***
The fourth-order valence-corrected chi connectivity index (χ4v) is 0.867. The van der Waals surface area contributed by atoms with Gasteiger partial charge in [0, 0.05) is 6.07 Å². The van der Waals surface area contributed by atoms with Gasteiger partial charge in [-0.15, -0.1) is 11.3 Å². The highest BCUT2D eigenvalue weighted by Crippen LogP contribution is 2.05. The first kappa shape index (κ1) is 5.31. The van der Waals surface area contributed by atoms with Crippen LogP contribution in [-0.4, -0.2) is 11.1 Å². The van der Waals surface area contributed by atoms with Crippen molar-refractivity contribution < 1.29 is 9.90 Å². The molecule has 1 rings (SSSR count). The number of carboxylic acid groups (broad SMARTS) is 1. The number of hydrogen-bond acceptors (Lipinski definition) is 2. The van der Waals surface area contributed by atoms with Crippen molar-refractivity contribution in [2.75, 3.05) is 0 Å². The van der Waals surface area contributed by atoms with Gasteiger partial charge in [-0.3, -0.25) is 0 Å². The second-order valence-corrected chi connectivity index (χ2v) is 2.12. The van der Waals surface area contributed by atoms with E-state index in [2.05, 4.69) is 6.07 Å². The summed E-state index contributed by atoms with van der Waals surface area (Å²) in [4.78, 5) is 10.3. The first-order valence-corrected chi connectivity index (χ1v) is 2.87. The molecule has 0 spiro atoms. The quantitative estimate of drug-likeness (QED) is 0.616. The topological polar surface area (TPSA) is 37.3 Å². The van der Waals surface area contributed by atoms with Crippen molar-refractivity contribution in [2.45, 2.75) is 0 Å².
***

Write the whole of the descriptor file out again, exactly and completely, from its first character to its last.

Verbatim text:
The fourth-order valence-corrected chi connectivity index (χ4v) is 0.867. The van der Waals surface area contributed by atoms with Gasteiger partial charge in [0, 0.05) is 6.07 Å². The van der Waals surface area contributed by atoms with Gasteiger partial charge in [-0.15, -0.1) is 11.3 Å². The highest BCUT2D eigenvalue weighted by Crippen LogP contribution is 2.05. The first kappa shape index (κ1) is 5.31. The van der Waals surface area contributed by atoms with Crippen LogP contribution in [-0.4, -0.2) is 11.1 Å². The van der Waals surface area contributed by atoms with Crippen molar-refractivity contribution < 1.29 is 9.90 Å². The molecule has 1 rings (SSSR count). The number of carboxylic acid groups (broad SMARTS) is 1. The number of hydrogen-bond acceptors (Lipinski definition) is 2. The van der Waals surface area contributed by atoms with Crippen molar-refractivity contribution in [2.75, 3.05) is 0 Å². The van der Waals surface area contributed by atoms with Gasteiger partial charge in [-0.3, -0.25) is 0 Å². The second-order valence-corrected chi connectivity index (χ2v) is 2.12. The van der Waals surface area contributed by atoms with E-state index in [2.05, 4.69) is 6.07 Å². The summed E-state index contributed by atoms with van der Waals surface area (Å²) in [4.78, 5) is 10.3. The first-order valence-corrected chi connectivity index (χ1v) is 2.87. The molecule has 0 spiro atoms. The quantitative estimate of drug-likeness (QED) is 0.616. The topological polar surface area (TPSA) is 37.3 Å². The van der Waals surface area contributed by atoms with Crippen molar-refractivity contribution in [2.45, 2.75) is 0 Å².